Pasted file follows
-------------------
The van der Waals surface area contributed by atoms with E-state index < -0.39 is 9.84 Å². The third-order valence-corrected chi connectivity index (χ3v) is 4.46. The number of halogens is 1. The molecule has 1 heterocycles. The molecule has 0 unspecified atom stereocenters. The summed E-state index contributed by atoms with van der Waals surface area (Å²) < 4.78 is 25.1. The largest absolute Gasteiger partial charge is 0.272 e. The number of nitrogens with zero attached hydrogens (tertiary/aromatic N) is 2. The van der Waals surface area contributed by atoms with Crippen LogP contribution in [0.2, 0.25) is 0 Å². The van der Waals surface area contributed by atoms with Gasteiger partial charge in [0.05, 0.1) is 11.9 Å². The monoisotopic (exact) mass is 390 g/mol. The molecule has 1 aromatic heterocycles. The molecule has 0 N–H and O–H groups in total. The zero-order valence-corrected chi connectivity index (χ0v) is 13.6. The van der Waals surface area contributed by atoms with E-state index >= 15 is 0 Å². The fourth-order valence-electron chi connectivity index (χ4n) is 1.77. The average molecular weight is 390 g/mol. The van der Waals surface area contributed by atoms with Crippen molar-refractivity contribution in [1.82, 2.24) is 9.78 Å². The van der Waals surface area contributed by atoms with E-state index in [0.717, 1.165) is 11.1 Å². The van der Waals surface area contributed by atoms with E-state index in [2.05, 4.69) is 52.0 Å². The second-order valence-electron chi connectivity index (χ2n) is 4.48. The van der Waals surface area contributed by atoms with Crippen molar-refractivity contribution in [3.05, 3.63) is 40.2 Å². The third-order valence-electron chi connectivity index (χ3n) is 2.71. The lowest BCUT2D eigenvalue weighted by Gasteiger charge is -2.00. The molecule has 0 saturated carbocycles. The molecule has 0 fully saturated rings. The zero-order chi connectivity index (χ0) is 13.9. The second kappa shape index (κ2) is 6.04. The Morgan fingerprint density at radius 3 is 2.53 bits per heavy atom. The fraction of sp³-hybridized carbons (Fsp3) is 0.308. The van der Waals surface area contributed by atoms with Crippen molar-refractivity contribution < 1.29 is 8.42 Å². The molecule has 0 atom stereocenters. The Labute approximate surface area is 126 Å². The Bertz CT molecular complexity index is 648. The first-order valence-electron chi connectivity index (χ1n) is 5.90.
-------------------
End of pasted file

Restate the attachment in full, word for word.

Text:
The van der Waals surface area contributed by atoms with E-state index < -0.39 is 9.84 Å². The third-order valence-corrected chi connectivity index (χ3v) is 4.46. The number of halogens is 1. The molecule has 1 heterocycles. The molecule has 0 unspecified atom stereocenters. The summed E-state index contributed by atoms with van der Waals surface area (Å²) < 4.78 is 25.1. The largest absolute Gasteiger partial charge is 0.272 e. The number of nitrogens with zero attached hydrogens (tertiary/aromatic N) is 2. The van der Waals surface area contributed by atoms with Crippen LogP contribution in [0.2, 0.25) is 0 Å². The van der Waals surface area contributed by atoms with Gasteiger partial charge in [0.05, 0.1) is 11.9 Å². The monoisotopic (exact) mass is 390 g/mol. The molecule has 1 aromatic heterocycles. The molecule has 0 N–H and O–H groups in total. The zero-order valence-corrected chi connectivity index (χ0v) is 13.6. The van der Waals surface area contributed by atoms with E-state index >= 15 is 0 Å². The fourth-order valence-electron chi connectivity index (χ4n) is 1.77. The average molecular weight is 390 g/mol. The van der Waals surface area contributed by atoms with Crippen molar-refractivity contribution in [1.82, 2.24) is 9.78 Å². The van der Waals surface area contributed by atoms with E-state index in [0.717, 1.165) is 11.1 Å². The van der Waals surface area contributed by atoms with E-state index in [2.05, 4.69) is 52.0 Å². The second-order valence-electron chi connectivity index (χ2n) is 4.48. The van der Waals surface area contributed by atoms with Crippen molar-refractivity contribution in [3.05, 3.63) is 40.2 Å². The third-order valence-electron chi connectivity index (χ3n) is 2.71. The lowest BCUT2D eigenvalue weighted by Gasteiger charge is -2.00. The molecule has 0 saturated carbocycles. The molecule has 0 fully saturated rings. The zero-order chi connectivity index (χ0) is 13.9. The second kappa shape index (κ2) is 6.04. The Morgan fingerprint density at radius 3 is 2.53 bits per heavy atom. The fraction of sp³-hybridized carbons (Fsp3) is 0.308. The van der Waals surface area contributed by atoms with Crippen molar-refractivity contribution < 1.29 is 8.42 Å². The molecule has 0 atom stereocenters. The Labute approximate surface area is 126 Å². The Bertz CT molecular complexity index is 648. The first-order valence-electron chi connectivity index (χ1n) is 5.90.